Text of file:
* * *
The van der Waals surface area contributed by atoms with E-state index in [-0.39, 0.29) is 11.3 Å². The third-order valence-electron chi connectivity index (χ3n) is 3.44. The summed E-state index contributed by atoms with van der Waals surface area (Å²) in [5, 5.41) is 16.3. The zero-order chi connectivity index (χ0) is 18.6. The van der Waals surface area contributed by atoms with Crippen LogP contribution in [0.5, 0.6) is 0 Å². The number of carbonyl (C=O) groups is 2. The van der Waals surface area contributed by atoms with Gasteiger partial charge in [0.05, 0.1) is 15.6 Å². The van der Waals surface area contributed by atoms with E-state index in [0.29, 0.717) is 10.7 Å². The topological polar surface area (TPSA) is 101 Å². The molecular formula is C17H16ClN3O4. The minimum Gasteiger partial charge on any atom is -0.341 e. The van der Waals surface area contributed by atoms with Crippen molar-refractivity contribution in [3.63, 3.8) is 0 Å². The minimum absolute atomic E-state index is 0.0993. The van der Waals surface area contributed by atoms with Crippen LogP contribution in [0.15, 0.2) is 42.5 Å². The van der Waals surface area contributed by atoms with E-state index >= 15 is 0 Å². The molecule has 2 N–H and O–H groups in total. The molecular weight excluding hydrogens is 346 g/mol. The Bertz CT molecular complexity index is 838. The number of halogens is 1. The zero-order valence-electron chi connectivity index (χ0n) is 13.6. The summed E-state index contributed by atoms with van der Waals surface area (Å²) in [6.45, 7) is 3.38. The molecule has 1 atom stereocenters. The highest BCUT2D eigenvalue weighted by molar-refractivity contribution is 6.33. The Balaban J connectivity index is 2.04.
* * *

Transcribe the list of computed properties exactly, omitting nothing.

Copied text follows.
The van der Waals surface area contributed by atoms with E-state index in [-0.39, 0.29) is 11.3 Å². The third-order valence-electron chi connectivity index (χ3n) is 3.44. The summed E-state index contributed by atoms with van der Waals surface area (Å²) in [5, 5.41) is 16.3. The zero-order chi connectivity index (χ0) is 18.6. The van der Waals surface area contributed by atoms with Crippen LogP contribution in [0.5, 0.6) is 0 Å². The number of carbonyl (C=O) groups is 2. The van der Waals surface area contributed by atoms with Gasteiger partial charge in [0.05, 0.1) is 15.6 Å². The van der Waals surface area contributed by atoms with E-state index in [0.29, 0.717) is 10.7 Å². The topological polar surface area (TPSA) is 101 Å². The molecular formula is C17H16ClN3O4. The minimum Gasteiger partial charge on any atom is -0.341 e. The van der Waals surface area contributed by atoms with Crippen molar-refractivity contribution in [3.63, 3.8) is 0 Å². The minimum absolute atomic E-state index is 0.0993. The van der Waals surface area contributed by atoms with Crippen LogP contribution in [0.15, 0.2) is 42.5 Å². The van der Waals surface area contributed by atoms with E-state index >= 15 is 0 Å². The molecule has 2 N–H and O–H groups in total. The molecular weight excluding hydrogens is 346 g/mol. The Bertz CT molecular complexity index is 838. The number of halogens is 1. The zero-order valence-electron chi connectivity index (χ0n) is 13.6. The summed E-state index contributed by atoms with van der Waals surface area (Å²) in [6.45, 7) is 3.38. The molecule has 1 atom stereocenters. The highest BCUT2D eigenvalue weighted by molar-refractivity contribution is 6.33. The Balaban J connectivity index is 2.04.